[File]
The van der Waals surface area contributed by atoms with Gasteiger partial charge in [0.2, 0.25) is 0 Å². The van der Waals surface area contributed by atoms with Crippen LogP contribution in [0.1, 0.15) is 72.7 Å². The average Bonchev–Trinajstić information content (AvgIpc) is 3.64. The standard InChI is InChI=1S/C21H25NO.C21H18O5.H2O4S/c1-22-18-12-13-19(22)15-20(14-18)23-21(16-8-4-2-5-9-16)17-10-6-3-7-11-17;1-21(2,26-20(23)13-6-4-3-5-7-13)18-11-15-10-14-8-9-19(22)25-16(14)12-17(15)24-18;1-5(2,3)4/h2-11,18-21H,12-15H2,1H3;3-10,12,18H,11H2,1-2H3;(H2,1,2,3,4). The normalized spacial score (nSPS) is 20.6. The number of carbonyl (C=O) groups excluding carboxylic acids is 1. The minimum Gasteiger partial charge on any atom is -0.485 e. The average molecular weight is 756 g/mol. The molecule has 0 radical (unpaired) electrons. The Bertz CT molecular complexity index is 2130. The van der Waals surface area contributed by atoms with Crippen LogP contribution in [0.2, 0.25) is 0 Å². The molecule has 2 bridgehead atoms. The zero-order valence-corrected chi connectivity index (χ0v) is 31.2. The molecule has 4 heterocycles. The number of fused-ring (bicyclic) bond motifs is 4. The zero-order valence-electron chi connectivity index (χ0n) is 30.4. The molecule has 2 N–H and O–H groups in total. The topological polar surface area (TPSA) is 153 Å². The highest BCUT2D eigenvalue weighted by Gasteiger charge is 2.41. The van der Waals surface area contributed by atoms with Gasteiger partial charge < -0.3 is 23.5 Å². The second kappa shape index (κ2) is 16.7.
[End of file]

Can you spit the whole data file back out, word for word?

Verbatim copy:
The van der Waals surface area contributed by atoms with Gasteiger partial charge in [0.2, 0.25) is 0 Å². The van der Waals surface area contributed by atoms with Crippen LogP contribution in [0.1, 0.15) is 72.7 Å². The average Bonchev–Trinajstić information content (AvgIpc) is 3.64. The standard InChI is InChI=1S/C21H25NO.C21H18O5.H2O4S/c1-22-18-12-13-19(22)15-20(14-18)23-21(16-8-4-2-5-9-16)17-10-6-3-7-11-17;1-21(2,26-20(23)13-6-4-3-5-7-13)18-11-15-10-14-8-9-19(22)25-16(14)12-17(15)24-18;1-5(2,3)4/h2-11,18-21H,12-15H2,1H3;3-10,12,18H,11H2,1-2H3;(H2,1,2,3,4). The normalized spacial score (nSPS) is 20.6. The number of carbonyl (C=O) groups excluding carboxylic acids is 1. The minimum Gasteiger partial charge on any atom is -0.485 e. The average molecular weight is 756 g/mol. The molecule has 0 radical (unpaired) electrons. The Bertz CT molecular complexity index is 2130. The van der Waals surface area contributed by atoms with Crippen LogP contribution in [0.2, 0.25) is 0 Å². The molecule has 2 bridgehead atoms. The zero-order valence-corrected chi connectivity index (χ0v) is 31.2. The molecule has 4 heterocycles. The number of fused-ring (bicyclic) bond motifs is 4. The zero-order valence-electron chi connectivity index (χ0n) is 30.4. The molecule has 2 N–H and O–H groups in total. The topological polar surface area (TPSA) is 153 Å². The highest BCUT2D eigenvalue weighted by Gasteiger charge is 2.41. The van der Waals surface area contributed by atoms with Gasteiger partial charge < -0.3 is 23.5 Å². The second kappa shape index (κ2) is 16.7.